If a consumer drives a Nissan but is searching for a new vehicle from a different brand, Amazon can send aggregate audience data to Nissan to help it retain its customer.
“That might be a way for Nissan to look at a customer in a way they haven’t particularly thought of with Amazon,” Dallaire said.
On the flip side, Amazon can share with CPG companies consumer reviews of low-consideration products like toilet paper to help them better market on the platform. Angel Soft toilet paper, for example, has more than 5,000 customer reviews on Amazon that can be valuable to parent company Georgia Pacific.
“There’s a lot of marketing lessons we can take from that that Georgia-Pacific can use to market and introduce new products,” Dallaire said.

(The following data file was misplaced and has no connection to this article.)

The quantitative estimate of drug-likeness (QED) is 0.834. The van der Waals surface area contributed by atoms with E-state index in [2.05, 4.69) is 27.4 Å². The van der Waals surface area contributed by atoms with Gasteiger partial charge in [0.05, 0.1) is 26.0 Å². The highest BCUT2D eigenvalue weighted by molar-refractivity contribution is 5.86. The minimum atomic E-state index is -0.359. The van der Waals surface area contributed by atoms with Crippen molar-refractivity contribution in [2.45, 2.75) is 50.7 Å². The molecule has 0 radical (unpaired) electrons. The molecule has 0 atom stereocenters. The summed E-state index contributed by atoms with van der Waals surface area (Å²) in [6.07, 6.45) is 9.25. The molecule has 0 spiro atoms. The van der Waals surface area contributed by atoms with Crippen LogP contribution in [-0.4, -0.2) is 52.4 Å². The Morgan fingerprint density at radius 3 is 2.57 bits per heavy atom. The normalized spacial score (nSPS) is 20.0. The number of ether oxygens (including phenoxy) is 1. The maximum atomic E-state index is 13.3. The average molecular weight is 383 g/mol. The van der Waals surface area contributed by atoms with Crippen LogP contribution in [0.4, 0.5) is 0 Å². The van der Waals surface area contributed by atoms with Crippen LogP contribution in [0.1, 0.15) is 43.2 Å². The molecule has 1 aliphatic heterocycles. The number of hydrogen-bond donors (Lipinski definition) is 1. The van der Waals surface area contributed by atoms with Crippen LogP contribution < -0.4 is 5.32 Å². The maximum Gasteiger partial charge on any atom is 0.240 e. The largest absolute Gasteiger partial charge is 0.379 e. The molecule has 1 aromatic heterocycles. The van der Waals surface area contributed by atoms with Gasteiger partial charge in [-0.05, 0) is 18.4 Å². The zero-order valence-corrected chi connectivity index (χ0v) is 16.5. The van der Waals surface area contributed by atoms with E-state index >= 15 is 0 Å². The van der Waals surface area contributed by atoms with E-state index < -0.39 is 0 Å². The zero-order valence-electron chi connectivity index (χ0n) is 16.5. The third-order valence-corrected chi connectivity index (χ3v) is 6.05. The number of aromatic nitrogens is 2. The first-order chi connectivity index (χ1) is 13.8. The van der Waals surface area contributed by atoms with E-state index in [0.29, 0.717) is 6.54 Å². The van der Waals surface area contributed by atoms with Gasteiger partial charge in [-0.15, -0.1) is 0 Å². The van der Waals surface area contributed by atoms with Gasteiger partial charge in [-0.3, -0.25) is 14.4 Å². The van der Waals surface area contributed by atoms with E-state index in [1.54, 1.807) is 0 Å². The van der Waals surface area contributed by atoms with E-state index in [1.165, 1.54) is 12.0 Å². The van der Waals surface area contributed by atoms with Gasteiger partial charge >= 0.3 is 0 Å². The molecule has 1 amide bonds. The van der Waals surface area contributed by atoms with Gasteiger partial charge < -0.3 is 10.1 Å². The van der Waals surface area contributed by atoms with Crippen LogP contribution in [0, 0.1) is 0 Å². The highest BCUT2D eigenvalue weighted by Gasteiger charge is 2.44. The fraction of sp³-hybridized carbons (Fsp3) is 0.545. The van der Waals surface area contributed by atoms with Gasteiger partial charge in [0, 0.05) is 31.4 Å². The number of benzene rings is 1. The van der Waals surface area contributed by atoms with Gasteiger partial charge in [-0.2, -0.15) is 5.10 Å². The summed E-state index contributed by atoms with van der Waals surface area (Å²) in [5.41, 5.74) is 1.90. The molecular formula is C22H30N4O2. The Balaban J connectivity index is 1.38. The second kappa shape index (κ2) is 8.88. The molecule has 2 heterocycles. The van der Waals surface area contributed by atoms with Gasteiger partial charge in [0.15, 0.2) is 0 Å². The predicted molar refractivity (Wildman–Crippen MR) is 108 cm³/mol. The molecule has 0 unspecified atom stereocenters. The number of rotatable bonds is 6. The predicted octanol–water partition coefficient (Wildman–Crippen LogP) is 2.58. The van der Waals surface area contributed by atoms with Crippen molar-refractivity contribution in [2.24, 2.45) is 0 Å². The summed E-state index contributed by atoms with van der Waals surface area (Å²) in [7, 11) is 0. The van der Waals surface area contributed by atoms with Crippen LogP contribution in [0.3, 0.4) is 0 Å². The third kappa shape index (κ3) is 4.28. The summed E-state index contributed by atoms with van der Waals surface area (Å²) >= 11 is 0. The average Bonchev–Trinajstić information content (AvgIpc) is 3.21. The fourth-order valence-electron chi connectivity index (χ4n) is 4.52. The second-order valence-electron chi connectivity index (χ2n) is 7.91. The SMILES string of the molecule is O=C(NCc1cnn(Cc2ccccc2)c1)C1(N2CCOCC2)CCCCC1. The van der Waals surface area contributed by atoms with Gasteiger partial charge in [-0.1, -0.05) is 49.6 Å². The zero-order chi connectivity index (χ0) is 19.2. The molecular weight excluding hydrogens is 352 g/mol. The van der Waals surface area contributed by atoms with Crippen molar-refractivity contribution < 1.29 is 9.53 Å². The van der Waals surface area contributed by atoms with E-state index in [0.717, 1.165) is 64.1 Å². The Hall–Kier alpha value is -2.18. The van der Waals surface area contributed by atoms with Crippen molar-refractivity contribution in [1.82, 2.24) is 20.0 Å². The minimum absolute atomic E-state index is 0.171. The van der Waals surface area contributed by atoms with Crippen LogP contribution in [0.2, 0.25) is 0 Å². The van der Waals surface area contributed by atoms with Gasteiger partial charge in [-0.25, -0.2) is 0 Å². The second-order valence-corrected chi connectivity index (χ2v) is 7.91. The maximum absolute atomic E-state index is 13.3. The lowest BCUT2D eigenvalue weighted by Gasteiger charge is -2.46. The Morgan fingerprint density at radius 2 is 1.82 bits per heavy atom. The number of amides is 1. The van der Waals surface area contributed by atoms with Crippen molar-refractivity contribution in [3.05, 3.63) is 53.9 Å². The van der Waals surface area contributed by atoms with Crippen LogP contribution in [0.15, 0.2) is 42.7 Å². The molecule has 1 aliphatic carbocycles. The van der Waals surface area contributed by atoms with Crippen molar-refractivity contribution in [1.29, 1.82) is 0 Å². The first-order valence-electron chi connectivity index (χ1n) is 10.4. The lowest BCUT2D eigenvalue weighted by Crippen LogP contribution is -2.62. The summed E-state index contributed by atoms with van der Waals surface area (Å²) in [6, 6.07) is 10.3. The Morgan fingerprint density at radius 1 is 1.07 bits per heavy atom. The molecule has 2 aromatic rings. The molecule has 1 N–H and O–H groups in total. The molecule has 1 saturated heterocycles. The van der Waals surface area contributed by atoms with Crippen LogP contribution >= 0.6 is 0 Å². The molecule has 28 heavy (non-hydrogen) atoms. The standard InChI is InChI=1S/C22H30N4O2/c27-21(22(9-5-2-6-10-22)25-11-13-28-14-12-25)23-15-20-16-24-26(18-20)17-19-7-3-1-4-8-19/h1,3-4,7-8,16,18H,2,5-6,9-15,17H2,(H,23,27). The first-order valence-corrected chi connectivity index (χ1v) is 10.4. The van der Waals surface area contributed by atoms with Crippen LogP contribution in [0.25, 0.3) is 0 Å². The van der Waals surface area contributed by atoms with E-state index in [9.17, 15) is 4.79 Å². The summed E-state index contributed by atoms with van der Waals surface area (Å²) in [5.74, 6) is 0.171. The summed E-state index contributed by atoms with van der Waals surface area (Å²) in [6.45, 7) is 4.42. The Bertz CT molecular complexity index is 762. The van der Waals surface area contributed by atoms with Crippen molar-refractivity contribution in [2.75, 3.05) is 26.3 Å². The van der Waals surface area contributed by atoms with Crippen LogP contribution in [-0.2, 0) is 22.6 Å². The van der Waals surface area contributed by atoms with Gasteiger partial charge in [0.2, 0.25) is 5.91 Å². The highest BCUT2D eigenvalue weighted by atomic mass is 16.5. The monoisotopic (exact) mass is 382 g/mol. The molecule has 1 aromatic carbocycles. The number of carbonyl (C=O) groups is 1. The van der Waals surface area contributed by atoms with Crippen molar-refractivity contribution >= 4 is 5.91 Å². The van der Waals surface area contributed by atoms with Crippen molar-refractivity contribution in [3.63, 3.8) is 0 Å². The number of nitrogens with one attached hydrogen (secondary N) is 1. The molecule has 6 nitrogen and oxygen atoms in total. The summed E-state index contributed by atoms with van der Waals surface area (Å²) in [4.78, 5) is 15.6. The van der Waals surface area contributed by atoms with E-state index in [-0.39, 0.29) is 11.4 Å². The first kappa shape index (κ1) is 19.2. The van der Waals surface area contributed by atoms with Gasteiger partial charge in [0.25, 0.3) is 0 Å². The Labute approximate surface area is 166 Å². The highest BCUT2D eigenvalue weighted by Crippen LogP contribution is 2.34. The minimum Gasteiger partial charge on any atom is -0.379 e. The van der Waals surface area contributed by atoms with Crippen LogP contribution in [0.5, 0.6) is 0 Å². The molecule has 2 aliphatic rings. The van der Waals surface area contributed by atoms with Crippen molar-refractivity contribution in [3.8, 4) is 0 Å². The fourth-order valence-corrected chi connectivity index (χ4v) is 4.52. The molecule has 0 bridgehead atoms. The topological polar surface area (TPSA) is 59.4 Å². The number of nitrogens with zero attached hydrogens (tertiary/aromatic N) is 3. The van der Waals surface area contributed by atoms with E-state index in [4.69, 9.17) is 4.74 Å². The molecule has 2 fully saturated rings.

And since most searches on Amazon aren’t brand-specific, there’s an opportunity for brands to pay their way to the top of the query list.
Dallaire calls this strategy ecommerce marketing, a capability that many agencies are trying to build. Boutique shops are popping up solely for the purpose of helping clients better market on Amazon.
With Amazon’s Echo, search extends beyond the toolbar and into voice activation, opening more opportunities for Amazon to serve as a branding platform for advertisers.
Amazon worked with Campbell’s Soup, for example, to create a “branded skill” (on Echo, Amazon refers to apps as “skills”) with a recipe search and discovery function through Alexa.
“Not many agencies have developers that specialize in that work,” Dallaire said. “I anticipate we’ll be working with them [more] on skill development.”
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